US Sustainable Aviation Fuel Act Can Help Reduce Airline Emissions

EDF statement from Annie Petsonk, International Counsel

November 18, 2020
Raul Arce-Contreras, +1 (240) 480-1545,

U.S. Rep. Julia Brownley (D-CA) today introduced the Sustainable Aviation Fuel Act, an innovative bill that takes a first step toward cutting the climate-harming pollution from airplanes. The bill sets clear targets for the aviation sector to cut these emissions to put the sector on a path to net-zero emissions by 2050, a goal set by science aiming to avert the most damaging climate disruptions. And the bill provides incentives for the production of high quality sustainable aviation fuels, with a requirement that all these fuels, at a minimum, meet international standards.  

“As airlines attempt to woo passengers back into the skies, they will need to put the climate challenge at the core of their recovery. Innovative, effective climate policy – like the Sustainable Aviation Fuel Act – can help the aviation industry embrace the real goal, climate-neutral flight. What makes this bill innovative is that the tax credit is keyed to the amount of climate benefit the fuels actually deliver. The bill encourages fuel developers to produce fuels that meet and beat international and U.S. standards. 

“By taking into account what happens in the whole life cycle of making these fuels – from farms and forests to what comes out of the back of the engine – and only giving incentives for fuels that actually help the environment,  the bill ensures that the production of these fuels doesn’t cause more harm than good. Crucially, the bill builds on the foundation established by the International Civil Aviation Organization, which sets world standards for international flights. To receive the bill’s tax incentives, sustainable aviation fuels must achieve at least a 50% reduction in emissions compared to conventional jet fuel.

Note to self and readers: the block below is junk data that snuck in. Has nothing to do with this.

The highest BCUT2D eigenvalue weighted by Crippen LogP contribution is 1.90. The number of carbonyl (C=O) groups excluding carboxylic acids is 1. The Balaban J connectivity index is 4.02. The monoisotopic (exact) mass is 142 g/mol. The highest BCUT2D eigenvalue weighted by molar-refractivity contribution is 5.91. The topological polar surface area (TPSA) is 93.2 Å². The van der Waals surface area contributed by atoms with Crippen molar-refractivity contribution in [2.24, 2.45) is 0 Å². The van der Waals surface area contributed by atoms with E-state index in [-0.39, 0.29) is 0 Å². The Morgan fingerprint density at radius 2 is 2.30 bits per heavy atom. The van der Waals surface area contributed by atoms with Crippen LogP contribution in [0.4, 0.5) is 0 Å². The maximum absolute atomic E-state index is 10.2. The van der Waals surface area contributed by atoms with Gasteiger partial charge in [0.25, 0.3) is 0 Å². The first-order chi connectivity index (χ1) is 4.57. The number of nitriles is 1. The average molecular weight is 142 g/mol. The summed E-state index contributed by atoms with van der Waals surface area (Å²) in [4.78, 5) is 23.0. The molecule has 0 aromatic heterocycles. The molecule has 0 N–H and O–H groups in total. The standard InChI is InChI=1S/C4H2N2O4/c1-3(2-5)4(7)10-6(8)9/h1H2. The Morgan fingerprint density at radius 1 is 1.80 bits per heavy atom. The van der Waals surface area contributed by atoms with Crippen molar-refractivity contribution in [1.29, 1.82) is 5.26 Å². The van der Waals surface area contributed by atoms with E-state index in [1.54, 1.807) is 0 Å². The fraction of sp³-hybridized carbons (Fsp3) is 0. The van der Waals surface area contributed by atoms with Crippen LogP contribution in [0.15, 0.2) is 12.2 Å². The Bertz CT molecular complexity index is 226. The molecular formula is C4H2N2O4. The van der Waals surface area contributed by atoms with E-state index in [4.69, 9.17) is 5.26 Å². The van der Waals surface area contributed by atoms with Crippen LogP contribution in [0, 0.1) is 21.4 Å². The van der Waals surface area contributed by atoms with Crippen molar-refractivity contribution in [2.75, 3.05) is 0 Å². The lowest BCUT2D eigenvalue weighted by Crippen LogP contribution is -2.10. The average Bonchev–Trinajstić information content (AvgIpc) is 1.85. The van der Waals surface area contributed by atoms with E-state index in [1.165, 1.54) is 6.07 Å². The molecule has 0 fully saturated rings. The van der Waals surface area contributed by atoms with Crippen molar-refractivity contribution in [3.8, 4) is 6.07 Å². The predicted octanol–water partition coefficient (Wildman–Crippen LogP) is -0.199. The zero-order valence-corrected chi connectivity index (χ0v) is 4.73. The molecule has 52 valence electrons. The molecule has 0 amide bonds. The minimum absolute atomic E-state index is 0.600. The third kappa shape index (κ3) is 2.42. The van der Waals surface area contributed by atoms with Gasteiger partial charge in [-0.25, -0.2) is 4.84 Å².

“We applaud Congresswoman Brownley for introducing legislation to drive innovation and demand for high quality sustainable aviation fuels that have the potential to dramatically reduce airline emissions.”  

From 2005 to 2018, U.S. passenger air traffic more than doubled – and so did global aviation’s effective radiative forcing, which is the amount aviation is warming the planet and changing the climate.  

Airlines and the U.S. military can cut flight emissions by using high quality sustainable aviation fuels. Shifting demand from kerosene to these new fuels can benefit U.S. farmers who produce the fuels using sustainable agricultural methods. And U.S. workers will be needed to retrofit the aircraft so that it can burn the fuels at higher and higher blends (the current blend limit is 50%). 

The bill scales its incentives to the amount of life cycle emission reductions each new fuel actually achieves, taking into account direct and indirect effects of its production.

The bill is feedstock neutral, allowing fuels from sources such as garbage, waste gases from steel mills, wood waste, and agricultural crops that don’t compete with food – as long as they meet rigorous sustainability standards. 

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